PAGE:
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World War II veterans remember the turning point of Battle of Midway
13 June 2022
From Anna Marie G. General, Navy Region Hawaii Public Affairs
JOINT BASE PEARL HARBOR-HICKAM, Hawaii - The Battle of Midway, referred to as the turning point of the Pacific War of World War II, took place from June 3 to 7, 1942, near the Midway atoll in the Pacific. The U.S. Navy's quick and decisive action led to an historical victory at Midway atoll where many Americans served and sacrificed during the battle.
This year marks its 80th anniversary of one of America’s most historically significant naval victories, which blunted the Imperial Japanese navy’s striking force and its advance across the Pacific.
“The 80th anniversary is significant because you have so few veterans that are still alive that were there, there’s a lot of history books that are written about it,” said Jim Neuman, historian, Navy Region Hawaii Public Affairs. “Having the veterans here is really important because you hear from them and their experience, and you can find out what they learned and how their story can be passed down to us.”
In coordination with the Naval History and Heritage Command, several events took place in Hawaii to remember the anniversary, including a commemoration at the site of Station HYPO located in Building 1 at Joint Base Pearl Harbor-Hickam, which was the location of naval intelligence gathering for the Battle of Midway and the rest of World War II in the Pacific. A ceremony also took place at the National Memorial Cemetery of the Pacific (Punchbowl) on June 7, with visits to Midway atoll and a veterans harbor tour to the Arizona Memorial.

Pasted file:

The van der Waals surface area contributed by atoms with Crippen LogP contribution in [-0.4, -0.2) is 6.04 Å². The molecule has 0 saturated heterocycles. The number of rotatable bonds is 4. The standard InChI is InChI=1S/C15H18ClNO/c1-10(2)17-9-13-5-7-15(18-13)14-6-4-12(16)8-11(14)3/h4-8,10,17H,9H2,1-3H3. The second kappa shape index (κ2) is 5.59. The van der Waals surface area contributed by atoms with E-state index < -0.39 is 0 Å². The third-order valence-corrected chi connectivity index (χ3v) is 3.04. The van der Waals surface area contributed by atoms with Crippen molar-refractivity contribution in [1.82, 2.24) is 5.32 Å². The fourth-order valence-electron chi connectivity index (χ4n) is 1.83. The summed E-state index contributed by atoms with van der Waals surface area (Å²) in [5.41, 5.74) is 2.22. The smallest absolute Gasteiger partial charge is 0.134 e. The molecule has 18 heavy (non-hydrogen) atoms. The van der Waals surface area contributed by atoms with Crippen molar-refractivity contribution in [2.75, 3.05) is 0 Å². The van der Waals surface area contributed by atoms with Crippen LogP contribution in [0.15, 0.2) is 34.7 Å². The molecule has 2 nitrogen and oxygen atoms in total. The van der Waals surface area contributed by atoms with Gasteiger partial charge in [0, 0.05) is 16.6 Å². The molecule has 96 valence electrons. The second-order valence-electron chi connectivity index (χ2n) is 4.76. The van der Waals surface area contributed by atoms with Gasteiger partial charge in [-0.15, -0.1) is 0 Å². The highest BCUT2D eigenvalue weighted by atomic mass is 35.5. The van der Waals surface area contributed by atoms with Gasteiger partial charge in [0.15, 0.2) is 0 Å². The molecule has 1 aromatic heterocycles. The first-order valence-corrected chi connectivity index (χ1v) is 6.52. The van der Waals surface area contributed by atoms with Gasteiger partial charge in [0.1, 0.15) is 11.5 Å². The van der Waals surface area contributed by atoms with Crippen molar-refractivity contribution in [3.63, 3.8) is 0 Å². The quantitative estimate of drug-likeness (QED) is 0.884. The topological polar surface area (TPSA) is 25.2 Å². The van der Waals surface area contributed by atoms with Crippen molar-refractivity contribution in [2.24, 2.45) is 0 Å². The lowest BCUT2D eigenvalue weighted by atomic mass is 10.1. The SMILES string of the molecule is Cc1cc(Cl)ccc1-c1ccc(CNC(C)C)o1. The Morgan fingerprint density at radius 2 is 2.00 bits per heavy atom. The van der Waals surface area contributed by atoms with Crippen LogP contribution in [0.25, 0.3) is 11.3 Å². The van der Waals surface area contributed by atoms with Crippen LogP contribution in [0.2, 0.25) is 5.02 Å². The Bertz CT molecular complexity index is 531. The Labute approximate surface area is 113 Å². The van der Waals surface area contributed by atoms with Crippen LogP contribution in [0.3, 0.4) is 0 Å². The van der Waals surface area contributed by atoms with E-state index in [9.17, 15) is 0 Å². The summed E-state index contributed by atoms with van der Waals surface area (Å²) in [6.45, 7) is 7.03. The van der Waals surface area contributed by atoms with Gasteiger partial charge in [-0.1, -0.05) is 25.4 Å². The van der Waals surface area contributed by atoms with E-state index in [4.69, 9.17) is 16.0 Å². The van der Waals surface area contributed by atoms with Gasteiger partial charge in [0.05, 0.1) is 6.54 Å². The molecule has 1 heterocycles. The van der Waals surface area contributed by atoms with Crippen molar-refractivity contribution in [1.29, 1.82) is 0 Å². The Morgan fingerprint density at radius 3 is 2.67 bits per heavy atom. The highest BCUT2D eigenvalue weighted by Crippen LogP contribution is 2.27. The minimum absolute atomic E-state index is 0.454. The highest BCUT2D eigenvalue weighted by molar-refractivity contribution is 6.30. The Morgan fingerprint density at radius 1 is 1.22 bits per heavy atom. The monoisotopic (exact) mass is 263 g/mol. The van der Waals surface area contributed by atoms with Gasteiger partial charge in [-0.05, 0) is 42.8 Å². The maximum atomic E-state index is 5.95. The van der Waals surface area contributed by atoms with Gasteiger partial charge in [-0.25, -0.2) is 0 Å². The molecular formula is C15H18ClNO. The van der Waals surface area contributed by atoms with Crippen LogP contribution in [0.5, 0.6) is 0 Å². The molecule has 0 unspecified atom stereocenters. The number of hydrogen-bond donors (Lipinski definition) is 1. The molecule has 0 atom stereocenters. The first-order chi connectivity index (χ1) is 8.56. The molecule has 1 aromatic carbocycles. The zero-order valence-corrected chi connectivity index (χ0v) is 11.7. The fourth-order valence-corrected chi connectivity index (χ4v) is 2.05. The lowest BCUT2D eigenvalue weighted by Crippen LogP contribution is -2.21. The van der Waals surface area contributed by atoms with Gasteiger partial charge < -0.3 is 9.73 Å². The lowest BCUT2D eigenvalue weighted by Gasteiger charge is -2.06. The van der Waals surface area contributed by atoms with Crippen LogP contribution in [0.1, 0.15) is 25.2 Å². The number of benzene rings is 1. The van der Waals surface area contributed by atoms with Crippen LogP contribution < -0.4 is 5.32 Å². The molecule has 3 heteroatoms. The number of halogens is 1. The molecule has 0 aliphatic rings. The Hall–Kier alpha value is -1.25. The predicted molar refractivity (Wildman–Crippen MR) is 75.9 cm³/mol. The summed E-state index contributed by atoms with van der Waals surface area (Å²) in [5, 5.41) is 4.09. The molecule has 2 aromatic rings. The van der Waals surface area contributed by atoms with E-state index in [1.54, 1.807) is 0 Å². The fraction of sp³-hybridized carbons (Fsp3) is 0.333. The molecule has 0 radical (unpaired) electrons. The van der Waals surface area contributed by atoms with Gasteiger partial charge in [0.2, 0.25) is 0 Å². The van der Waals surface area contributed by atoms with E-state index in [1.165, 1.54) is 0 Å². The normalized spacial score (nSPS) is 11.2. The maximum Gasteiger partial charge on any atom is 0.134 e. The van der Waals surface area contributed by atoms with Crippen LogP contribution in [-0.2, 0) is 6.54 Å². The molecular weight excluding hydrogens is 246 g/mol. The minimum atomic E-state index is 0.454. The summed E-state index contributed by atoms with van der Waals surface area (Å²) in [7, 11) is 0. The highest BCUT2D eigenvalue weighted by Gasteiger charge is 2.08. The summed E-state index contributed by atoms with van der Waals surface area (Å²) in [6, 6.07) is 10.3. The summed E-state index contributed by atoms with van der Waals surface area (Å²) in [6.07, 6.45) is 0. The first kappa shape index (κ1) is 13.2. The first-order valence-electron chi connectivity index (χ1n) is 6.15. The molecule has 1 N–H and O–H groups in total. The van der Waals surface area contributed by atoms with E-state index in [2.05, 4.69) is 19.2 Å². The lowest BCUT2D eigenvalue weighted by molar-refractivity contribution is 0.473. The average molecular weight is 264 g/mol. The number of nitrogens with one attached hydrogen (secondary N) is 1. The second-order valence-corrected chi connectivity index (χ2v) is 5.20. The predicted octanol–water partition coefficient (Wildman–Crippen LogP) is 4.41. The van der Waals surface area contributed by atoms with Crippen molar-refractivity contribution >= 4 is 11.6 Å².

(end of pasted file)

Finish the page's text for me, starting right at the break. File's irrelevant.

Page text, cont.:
“The main part of the battle happened on June 4, 1942. What’s really powerful about the Battle of Midway is it was really just a few moments of time when American forces arrived. Three of the four Japanese carriers were hit and were disabled and sunk on that morning,” said Neuman. “The ability for the Americans to be in position on that day was largely a result of the military intelligence that was collected and the fact that Adm. Chester Nimitz, then commander-in-chief of U.S. Pacific Fleet, trusted the intelligence that was collected.”
The Midway atoll, located approximately 1,500 nautical miles northwest of Hawaii, also serves as a national wildlife refuge for more than a million Laysan albatross, also known as “gooney birds” or
in Hawaiian. On the atoll stands a monument dedicated to the preservation of the memory of Midway where the most decisive naval battle in military history was fought.
“Our remembrance of Midway illustrates how our battle achievements in innovation, intelligence, and courage serve as a model and as inspiration as we continue to face the challenges of the future,” stated in a Chief of Naval Operations execution order message.
According to Naval History and Heritage Command, the U.S. Navy, Marines, and Army used Midway as an air base, which also served as a Navy submarine base.
Eighty years later, Battle of Midway veterans Navy Watertender 1st Class Julian Eugene Hodges and Marine Corps Sergeant 1st Class Edgar R. Fox visited Hawaii and Midway atoll to attend several commemorative events.
The days have been eventful for both veterans who were recognized and honored by service members, civilians and other organizations.
Hodges, who was assigned to the USS Yorktown, saw action in the Battle of the Coral Sea and sustained injury to his shoulder working in the boiler room when his ship was torpedoed during the Battle of Midway in June 1942.